TACOMA, Wash. — Charlotte the muskox gave birth to a female calf Thursday morning (Sept. 7, 2023) at Point Defiance Zoo & Aquarium. The day-old calf appears to be healthy, and in typical muskox fashion is beginning to wander around the zoo’s grassy Arctic Tundra habitat, sticking closely to mom.
The zoo’s veterinary team did a health exam of mother and calf this morning.
“The calf appears to be doing well and is gradually becoming steadier on her legs,” said veterinarian Dr. Kadie Anderson. “She’s remarkably cute and is off to a good start.”
Dr. Anderson said the calf appears to be nursing well and is vocalizing to eight-year-old Charlotte – signs of clear lungs as well as mom-calf bonding. The zoo’s veterinary team and muskox keepers will continue to closely monitor mother and calf.
Hudson, the calf’s father, was born in 2016 and arrived at Point Defiance Zoo as a calf himself.
“Charlotte is very attentive, and she’s taking great care of her calf,” said Telena Welsh, one of the zoo’s curators. “Over time, the calf will become more confident, and the pair will explore more of their habitat together.”
Meanwhile, keepers are gently approaching the perimeter of the habitat and offering willow leaf browse – Charlotte’s favorite – to get the pair comfortable with their care team.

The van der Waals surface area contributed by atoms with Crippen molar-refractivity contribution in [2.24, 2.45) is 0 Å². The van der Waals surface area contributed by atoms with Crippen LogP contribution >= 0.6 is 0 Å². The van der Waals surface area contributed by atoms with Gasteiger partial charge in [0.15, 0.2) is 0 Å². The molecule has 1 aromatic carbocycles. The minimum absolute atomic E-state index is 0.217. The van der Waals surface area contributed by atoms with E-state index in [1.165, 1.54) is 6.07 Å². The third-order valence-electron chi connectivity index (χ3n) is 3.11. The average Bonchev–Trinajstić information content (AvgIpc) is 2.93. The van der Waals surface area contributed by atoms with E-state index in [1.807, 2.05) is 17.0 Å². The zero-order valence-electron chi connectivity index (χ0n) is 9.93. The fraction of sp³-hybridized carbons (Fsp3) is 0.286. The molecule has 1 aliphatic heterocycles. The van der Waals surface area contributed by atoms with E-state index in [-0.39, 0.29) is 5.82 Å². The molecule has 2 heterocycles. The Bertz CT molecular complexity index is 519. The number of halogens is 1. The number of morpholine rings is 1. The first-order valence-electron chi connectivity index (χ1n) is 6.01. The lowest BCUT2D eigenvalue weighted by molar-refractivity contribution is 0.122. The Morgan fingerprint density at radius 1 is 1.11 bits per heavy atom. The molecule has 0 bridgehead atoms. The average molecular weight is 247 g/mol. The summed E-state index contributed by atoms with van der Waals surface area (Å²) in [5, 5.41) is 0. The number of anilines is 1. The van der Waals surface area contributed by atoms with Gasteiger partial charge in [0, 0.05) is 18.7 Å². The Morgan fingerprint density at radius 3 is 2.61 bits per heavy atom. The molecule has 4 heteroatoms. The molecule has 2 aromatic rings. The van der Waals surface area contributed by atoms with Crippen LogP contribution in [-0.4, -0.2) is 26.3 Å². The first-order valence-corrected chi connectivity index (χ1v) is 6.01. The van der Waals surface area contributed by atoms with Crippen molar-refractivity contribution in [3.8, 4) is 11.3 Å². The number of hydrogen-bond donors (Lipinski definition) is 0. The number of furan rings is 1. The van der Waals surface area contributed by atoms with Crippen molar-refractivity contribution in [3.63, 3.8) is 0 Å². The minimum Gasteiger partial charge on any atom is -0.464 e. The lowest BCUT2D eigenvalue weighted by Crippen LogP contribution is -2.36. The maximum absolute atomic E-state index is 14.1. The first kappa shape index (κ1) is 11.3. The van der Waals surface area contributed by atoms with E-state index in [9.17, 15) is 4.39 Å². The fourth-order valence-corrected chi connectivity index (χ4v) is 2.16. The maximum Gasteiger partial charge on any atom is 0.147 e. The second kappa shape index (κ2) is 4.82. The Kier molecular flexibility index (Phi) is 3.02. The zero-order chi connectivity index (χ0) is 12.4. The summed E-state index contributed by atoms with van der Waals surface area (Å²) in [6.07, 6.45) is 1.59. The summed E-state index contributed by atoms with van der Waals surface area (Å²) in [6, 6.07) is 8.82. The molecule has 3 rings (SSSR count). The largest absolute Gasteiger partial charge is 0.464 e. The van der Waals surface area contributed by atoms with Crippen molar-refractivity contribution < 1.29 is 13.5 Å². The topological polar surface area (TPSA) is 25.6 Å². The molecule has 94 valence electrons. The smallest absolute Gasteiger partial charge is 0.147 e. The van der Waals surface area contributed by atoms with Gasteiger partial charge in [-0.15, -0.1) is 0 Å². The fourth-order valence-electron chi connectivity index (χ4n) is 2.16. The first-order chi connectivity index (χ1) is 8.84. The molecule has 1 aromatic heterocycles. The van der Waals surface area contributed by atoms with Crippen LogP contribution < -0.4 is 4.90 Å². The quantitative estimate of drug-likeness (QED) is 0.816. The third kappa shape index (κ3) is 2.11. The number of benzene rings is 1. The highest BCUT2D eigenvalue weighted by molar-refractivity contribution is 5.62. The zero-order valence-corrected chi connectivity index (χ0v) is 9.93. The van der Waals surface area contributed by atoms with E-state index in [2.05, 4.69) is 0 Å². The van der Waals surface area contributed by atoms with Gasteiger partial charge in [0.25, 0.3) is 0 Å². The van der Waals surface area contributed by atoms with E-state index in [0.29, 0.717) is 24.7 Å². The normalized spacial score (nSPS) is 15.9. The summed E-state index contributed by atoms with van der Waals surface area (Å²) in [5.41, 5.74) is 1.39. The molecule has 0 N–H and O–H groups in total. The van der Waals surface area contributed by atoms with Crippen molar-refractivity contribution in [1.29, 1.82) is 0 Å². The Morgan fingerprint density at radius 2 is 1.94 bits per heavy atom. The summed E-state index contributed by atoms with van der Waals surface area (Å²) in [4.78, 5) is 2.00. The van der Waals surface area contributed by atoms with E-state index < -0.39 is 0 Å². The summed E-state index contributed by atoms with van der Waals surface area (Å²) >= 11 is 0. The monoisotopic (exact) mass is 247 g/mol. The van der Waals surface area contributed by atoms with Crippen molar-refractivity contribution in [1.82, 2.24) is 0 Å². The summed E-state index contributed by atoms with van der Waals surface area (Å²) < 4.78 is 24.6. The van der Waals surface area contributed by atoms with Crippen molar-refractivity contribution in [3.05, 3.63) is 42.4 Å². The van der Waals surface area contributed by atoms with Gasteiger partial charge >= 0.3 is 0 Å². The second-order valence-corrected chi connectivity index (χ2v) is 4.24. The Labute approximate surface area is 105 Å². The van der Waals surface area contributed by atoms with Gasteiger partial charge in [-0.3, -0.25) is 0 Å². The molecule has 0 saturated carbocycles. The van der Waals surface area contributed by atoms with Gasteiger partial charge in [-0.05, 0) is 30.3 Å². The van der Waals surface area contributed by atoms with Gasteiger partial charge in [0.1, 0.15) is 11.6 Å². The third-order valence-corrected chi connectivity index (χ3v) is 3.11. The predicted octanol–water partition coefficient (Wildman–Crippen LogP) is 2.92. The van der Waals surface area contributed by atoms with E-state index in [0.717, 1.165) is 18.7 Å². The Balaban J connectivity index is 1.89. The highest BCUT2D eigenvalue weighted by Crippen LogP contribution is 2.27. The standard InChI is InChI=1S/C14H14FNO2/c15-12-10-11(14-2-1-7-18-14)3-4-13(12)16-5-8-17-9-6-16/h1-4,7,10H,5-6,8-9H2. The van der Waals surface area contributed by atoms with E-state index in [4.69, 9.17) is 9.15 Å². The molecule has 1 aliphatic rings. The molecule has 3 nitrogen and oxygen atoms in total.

“We want the calf to know and trust us, so we’re following Charlotte’s lead,” Welsh said.
Muskoxen are grazing herd animals, roaming tundra and prairies of Greenland, Alaska and northern Canada, and calves are born able to walk and keep up with the herd almost immediately. While the new calf at Point Defiance Zoo isn’t actually grazing, she is mouthing grass and willow in imitation of her mother, said Welsh.
Smaller than a Labrador, the calf is dark brown with white legs and a small white patch on her head. Unlike her parents, she has no horns. Those will gradually grow in, with buds becoming visible in three or four months and the horns themselves next year.
The calf weighs 20 pounds – a long way from Hudson’s 757 pounds and Charlotte’s 671 pounds.
Until the calf is bigger and stronger, she will stay with Charlotte in the smaller side yard in the Arctic Tundra habitat. Mother and calf also will have access to a behind-the-scenes area of the muskoxen habitat. Guests may or may not see the pair, depending on where Charlotte decides to be.
Muskoxen are an ancient species, having grazed the tundra for thousands of years. Their numbers were greatly reduced from hunting by the early 20th century. The Northwest Game Act of 1917 allowed for conservation efforts that helped their recovery, and there are now around 80,000 muskoxen in the wild.
For more information about muskoxen, go to pdza.org/muskox.